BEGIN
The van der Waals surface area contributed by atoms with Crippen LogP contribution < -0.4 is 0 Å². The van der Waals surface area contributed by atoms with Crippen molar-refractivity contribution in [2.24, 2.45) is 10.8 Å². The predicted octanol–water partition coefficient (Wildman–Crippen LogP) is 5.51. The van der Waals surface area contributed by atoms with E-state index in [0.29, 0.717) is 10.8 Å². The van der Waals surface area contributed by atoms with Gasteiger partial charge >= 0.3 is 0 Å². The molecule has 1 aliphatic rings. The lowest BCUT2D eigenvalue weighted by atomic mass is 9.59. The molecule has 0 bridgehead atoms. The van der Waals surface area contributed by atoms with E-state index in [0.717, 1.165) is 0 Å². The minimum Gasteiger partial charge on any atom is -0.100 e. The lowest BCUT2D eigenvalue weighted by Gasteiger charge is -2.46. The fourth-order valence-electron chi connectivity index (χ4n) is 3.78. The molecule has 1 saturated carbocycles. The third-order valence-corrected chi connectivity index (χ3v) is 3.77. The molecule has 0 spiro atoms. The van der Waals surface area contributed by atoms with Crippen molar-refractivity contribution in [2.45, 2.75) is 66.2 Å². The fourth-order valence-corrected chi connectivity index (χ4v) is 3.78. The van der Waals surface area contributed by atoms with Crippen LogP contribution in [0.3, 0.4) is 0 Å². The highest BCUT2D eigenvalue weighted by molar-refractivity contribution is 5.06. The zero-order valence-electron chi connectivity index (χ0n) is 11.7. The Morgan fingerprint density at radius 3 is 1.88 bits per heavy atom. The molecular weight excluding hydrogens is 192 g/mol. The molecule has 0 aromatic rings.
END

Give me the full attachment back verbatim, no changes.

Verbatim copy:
The van der Waals surface area contributed by atoms with Crippen LogP contribution < -0.4 is 0 Å². The van der Waals surface area contributed by atoms with Crippen molar-refractivity contribution in [2.24, 2.45) is 10.8 Å². The predicted octanol–water partition coefficient (Wildman–Crippen LogP) is 5.51. The van der Waals surface area contributed by atoms with E-state index in [0.29, 0.717) is 10.8 Å². The van der Waals surface area contributed by atoms with Gasteiger partial charge >= 0.3 is 0 Å². The molecule has 1 aliphatic rings. The lowest BCUT2D eigenvalue weighted by atomic mass is 9.59. The molecule has 0 bridgehead atoms. The van der Waals surface area contributed by atoms with E-state index in [0.717, 1.165) is 0 Å². The minimum Gasteiger partial charge on any atom is -0.100 e. The lowest BCUT2D eigenvalue weighted by Gasteiger charge is -2.46. The fourth-order valence-electron chi connectivity index (χ4n) is 3.78. The molecule has 1 saturated carbocycles. The third-order valence-corrected chi connectivity index (χ3v) is 3.77. The molecule has 0 spiro atoms. The van der Waals surface area contributed by atoms with Crippen molar-refractivity contribution in [2.45, 2.75) is 66.2 Å². The fourth-order valence-corrected chi connectivity index (χ4v) is 3.78. The van der Waals surface area contributed by atoms with Crippen LogP contribution in [0.3, 0.4) is 0 Å². The highest BCUT2D eigenvalue weighted by molar-refractivity contribution is 5.06. The zero-order valence-electron chi connectivity index (χ0n) is 11.7. The Morgan fingerprint density at radius 3 is 1.88 bits per heavy atom. The molecular weight excluding hydrogens is 192 g/mol. The molecule has 0 aromatic rings.